In response to a question about whether there is a maximum and minimum size for PCPs and how that correlates to performance, Dr. Offenbacker noted that this has not been explored well yet. The typical length is 15 feet.

The presentation given by Dr. Mehta and Dr. Offenbacker can be downloaded here.

A recording of the presentation is also available here (or see right).

For more information about the research study, please access the final report and technical brief here.

For more information about research at Rowan University's CREATES, click here.

Lunchtime Tech Talk! WEBINAR: Dredging, Dredged Material Management and the NJ Marine Transportation System

On May 12, 2020, the NJDOT Bureau of Research hosted a Lunchtime Tech Talk! Webinar on "Dredging, Dredged Material Management and the New Jersey Marine Transportation System.” W. Scott Douglas, Dredging Program Manager in NJDOT’s Office of Maritime Resources (OMR), discussed the dredging process, management of dredged material, OMR’s asset management system, and dredging case studies.

Mr. Douglas discussed the extent of New Jersey's Marine Transportation System, and its significance to the local, and larger economy.

Mr. Douglas described the New Jersey Marine Transportation System (MTS) that includes all infrastructure and equipment that connects land-based transportation assets to navigable water. The MTS supports a $50 billion industry that encompasses international and domestic freight, commercial fishing, recreational boating, travel and tourism, marine trades and ferries. NJDOT is directly responsible for maintaining some 200 of the 600 nautical miles of engineered waterways that provide safe navigation pathways to and from the shore-based infrastructure, and provides dredged material management services for another 150 nautical miles of Federal waterway. Since Superstorm Sandy, OMR is the State’s lead agency for these responsibilities, providing planning, design, procurement and construction services and coordinating the State’s waterway emergency response.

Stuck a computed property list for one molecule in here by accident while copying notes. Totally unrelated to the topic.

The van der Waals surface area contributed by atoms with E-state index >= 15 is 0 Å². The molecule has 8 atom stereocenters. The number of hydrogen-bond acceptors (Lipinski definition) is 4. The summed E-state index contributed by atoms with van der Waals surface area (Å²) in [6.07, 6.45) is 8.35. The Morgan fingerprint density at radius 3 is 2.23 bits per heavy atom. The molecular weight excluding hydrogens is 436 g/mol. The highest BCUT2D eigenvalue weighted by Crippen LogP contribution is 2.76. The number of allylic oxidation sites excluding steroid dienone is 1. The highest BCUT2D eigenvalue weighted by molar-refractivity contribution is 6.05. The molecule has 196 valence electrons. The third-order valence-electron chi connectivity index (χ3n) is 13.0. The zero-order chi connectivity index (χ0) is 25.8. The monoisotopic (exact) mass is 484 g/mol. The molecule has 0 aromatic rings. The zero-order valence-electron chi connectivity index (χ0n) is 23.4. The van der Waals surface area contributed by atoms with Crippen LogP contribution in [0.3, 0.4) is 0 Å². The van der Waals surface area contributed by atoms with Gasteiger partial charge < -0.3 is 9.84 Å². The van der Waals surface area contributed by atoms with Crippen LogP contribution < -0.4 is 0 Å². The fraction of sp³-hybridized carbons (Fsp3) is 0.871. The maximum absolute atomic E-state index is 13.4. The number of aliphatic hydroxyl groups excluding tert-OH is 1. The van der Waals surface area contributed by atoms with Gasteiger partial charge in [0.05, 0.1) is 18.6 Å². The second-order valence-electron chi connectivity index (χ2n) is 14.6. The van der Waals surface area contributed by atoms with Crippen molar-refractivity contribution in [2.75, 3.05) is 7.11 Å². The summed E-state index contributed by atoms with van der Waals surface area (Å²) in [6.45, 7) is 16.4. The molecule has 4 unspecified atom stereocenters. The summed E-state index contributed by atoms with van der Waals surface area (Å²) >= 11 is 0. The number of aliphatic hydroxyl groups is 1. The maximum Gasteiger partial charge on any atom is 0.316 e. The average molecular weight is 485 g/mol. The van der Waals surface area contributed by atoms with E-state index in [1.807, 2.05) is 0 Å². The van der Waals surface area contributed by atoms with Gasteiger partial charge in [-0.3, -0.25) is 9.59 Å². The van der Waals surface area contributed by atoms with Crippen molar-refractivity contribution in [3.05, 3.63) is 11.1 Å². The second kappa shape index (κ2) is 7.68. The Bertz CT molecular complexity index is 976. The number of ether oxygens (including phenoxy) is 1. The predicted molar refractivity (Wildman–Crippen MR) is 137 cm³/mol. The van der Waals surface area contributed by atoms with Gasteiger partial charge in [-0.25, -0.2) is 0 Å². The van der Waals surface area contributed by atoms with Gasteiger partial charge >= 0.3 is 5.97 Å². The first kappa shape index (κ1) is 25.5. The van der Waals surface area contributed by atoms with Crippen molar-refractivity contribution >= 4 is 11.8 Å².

The system is divided into three regions: the New Jersey/New York Harbor (the third largest port in the country), the Delaware River, and the Atlantic Shore where NJDOT takes a larger role. Much of their work involves managing clean dredge materials in shallow draft areas where there is little land on which to place the dredged material. Mr. Douglas described the various aspects of the dredging process including bathymetric surveys, sediment sampling and analysis, and permitting, and went on to explain uses of dredged material.